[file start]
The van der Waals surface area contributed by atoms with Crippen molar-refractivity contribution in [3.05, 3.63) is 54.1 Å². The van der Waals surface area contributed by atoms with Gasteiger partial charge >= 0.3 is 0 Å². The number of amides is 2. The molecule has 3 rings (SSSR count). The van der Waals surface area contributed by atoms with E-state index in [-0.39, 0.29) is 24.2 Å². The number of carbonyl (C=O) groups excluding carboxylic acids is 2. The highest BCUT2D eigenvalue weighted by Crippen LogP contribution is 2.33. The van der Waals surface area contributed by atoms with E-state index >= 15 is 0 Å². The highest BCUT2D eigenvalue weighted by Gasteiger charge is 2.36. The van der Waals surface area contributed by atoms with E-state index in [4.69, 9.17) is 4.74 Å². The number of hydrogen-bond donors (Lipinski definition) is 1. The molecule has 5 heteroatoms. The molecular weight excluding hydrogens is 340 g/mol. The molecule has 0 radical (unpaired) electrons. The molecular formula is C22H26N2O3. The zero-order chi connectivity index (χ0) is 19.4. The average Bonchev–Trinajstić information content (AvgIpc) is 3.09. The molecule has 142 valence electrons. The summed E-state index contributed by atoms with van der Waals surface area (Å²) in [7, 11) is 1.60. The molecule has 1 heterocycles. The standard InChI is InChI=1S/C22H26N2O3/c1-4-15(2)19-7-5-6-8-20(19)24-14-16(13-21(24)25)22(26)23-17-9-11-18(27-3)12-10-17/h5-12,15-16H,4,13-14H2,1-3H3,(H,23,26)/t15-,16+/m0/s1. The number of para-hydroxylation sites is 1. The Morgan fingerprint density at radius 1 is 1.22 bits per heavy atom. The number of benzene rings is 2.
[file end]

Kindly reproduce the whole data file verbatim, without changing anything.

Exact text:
The van der Waals surface area contributed by atoms with Crippen molar-refractivity contribution in [3.05, 3.63) is 54.1 Å². The van der Waals surface area contributed by atoms with Gasteiger partial charge >= 0.3 is 0 Å². The number of amides is 2. The molecule has 3 rings (SSSR count). The van der Waals surface area contributed by atoms with E-state index in [-0.39, 0.29) is 24.2 Å². The number of carbonyl (C=O) groups excluding carboxylic acids is 2. The highest BCUT2D eigenvalue weighted by Crippen LogP contribution is 2.33. The van der Waals surface area contributed by atoms with E-state index >= 15 is 0 Å². The highest BCUT2D eigenvalue weighted by Gasteiger charge is 2.36. The van der Waals surface area contributed by atoms with E-state index in [4.69, 9.17) is 4.74 Å². The number of hydrogen-bond donors (Lipinski definition) is 1. The molecule has 5 heteroatoms. The molecular weight excluding hydrogens is 340 g/mol. The molecule has 0 radical (unpaired) electrons. The molecular formula is C22H26N2O3. The zero-order chi connectivity index (χ0) is 19.4. The average Bonchev–Trinajstić information content (AvgIpc) is 3.09. The molecule has 142 valence electrons. The summed E-state index contributed by atoms with van der Waals surface area (Å²) in [7, 11) is 1.60. The molecule has 1 heterocycles. The standard InChI is InChI=1S/C22H26N2O3/c1-4-15(2)19-7-5-6-8-20(19)24-14-16(13-21(24)25)22(26)23-17-9-11-18(27-3)12-10-17/h5-12,15-16H,4,13-14H2,1-3H3,(H,23,26)/t15-,16+/m0/s1. The number of para-hydroxylation sites is 1. The Morgan fingerprint density at radius 1 is 1.22 bits per heavy atom. The number of benzene rings is 2.